One footprint, one large impact
The latest official world population estimates the current population, for mid-year 2009, at approximately 6,790,062,219 (Rosenberg, 2009).From now until the middle of the 21st century, in only fifty years, the world's population will increase by 50% from 6 billion at the end of 1999 to close to 9 billion in 2050 ( McCann,2009). That is a lot of mouths to feed, water to drink and land to occupy. As a result of human indulgences we tend to use a lot more than what we need, which in turn is reducing the number of individuals the earth can support. However with technology today humankind has stretched out the earth’s carrying capacity for us by manipulating the growth of plants and animals in order to grow our own ‘un natural’ resources. The earth’s carrying capacity refers to the maximal population the earth can support, earths carrying capacity is debated amongst many scientists. Sustainability refers to the capacity of the biosphere (the sum of all ecosystems which includes all life forms on earth) to provide for the full range of human concerns in the long term, without interruption or loss of valued qualities; sustainability is necessary for a population to be at or below any carrying capacity, where the current generation has the ability to pass on its natural wealth not unchanged, but undiminished in potential to support future generations (Ehrlich, 1992). Thus the carrying capacity for humankind does vary with the level of economic development .If a population of any species including humankind grow exponentially for too long it will eventually become to large for the environment to support and with that will come consequences. For example, as a species becomes over populated, natural resources become less available (such as food, water, shelter etc). Earth and all resources within are not indefinite. There is only a definite amount of space, water and shelter beyond that there is nothing. Along with that, degradation of the environment from an excessive amount of consumption of food and water and use of resources until there is nothing left and there for a population will decease. Already there are many areas around the world that can not sustain human populations, resulting in poverty, disease, crime, war, economic instability starvation and misery.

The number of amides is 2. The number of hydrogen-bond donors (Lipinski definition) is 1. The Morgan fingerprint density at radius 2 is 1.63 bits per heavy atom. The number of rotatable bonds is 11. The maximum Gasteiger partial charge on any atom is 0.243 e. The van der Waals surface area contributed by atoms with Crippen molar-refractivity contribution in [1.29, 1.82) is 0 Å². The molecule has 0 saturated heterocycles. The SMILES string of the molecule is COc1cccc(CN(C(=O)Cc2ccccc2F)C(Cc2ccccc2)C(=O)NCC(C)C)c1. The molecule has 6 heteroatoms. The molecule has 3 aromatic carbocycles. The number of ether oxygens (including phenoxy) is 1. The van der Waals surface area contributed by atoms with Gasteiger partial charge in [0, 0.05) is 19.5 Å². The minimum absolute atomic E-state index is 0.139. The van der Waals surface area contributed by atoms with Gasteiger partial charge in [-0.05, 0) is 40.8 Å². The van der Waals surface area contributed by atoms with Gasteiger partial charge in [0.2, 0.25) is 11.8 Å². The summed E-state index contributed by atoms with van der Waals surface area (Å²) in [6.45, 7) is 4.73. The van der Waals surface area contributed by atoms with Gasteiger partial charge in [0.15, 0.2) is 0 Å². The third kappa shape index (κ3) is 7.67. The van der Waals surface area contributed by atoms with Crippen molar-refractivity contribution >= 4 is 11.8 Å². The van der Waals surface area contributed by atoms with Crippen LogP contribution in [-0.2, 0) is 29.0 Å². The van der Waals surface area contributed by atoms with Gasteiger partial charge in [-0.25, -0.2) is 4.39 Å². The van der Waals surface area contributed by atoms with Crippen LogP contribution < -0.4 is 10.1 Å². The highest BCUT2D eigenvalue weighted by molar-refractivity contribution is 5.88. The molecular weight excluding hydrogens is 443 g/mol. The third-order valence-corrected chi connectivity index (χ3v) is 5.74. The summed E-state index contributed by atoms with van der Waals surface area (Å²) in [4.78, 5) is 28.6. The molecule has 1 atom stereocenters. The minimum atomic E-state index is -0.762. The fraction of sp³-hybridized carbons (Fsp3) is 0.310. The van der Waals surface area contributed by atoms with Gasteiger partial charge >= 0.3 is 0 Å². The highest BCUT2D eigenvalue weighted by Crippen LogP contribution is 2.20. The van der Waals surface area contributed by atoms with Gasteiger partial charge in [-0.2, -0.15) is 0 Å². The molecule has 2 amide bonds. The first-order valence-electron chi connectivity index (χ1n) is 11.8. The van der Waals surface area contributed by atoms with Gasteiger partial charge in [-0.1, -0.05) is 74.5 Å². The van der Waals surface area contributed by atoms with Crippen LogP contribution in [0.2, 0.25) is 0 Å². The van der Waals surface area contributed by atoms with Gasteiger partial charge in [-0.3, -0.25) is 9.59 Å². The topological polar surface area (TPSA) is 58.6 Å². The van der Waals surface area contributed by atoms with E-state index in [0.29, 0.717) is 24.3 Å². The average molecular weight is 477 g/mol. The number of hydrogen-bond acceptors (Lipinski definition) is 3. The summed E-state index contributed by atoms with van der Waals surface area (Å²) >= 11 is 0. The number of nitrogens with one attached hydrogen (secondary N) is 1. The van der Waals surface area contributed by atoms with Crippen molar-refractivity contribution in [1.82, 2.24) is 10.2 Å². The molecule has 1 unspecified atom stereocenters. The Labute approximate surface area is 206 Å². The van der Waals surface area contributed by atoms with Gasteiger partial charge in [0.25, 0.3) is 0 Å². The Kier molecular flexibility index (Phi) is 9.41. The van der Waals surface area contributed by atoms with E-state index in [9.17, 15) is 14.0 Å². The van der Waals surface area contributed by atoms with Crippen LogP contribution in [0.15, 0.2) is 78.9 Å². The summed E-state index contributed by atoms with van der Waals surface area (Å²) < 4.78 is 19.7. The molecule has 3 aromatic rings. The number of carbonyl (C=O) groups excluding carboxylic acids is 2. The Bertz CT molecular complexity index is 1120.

Nature has a way of regulating the size of population of all species in prevention of population numbers exceeding what the environment can support. A form of regulation comes through density independent factors like natural disasters such as hurricanes, floods, volcanoes, fires etc. where a population will be effected and reduced in numbers. Another way of regulation of population is dependent factors where regulation is dependent on the population size, including competition for resources where there is a dense amount of individuals in an area where individuals compete for a limited amount of resources such as food, water and shelter. Because resources are not infinite the resources will eventually run out resulting in more deaths. Thus, reducing the numbers of a population. Human population is not excluded from nature’s laws, for example, humans removed from situations of food shortages, weather and disease they too will increase in population size. Humanity relies on what nature can provide in order to live sustainably and each human requires resources from the planet and in turn, contributes waste and destruction to the environment. Virtually all ecosystems have been negatively affected through human activities.
Human activities have largely contributed to the world’s arable rate of land loss.
A big concern is land degradation due to urbanization and deforestation where land is
being cleared housing, industrial and for agriculture land grazing, crops and production.
Deforestation not only causes desertification, it has devastating affects on the worlds
species, which contain over 60 percent of...
Please join StudyMode to read the full document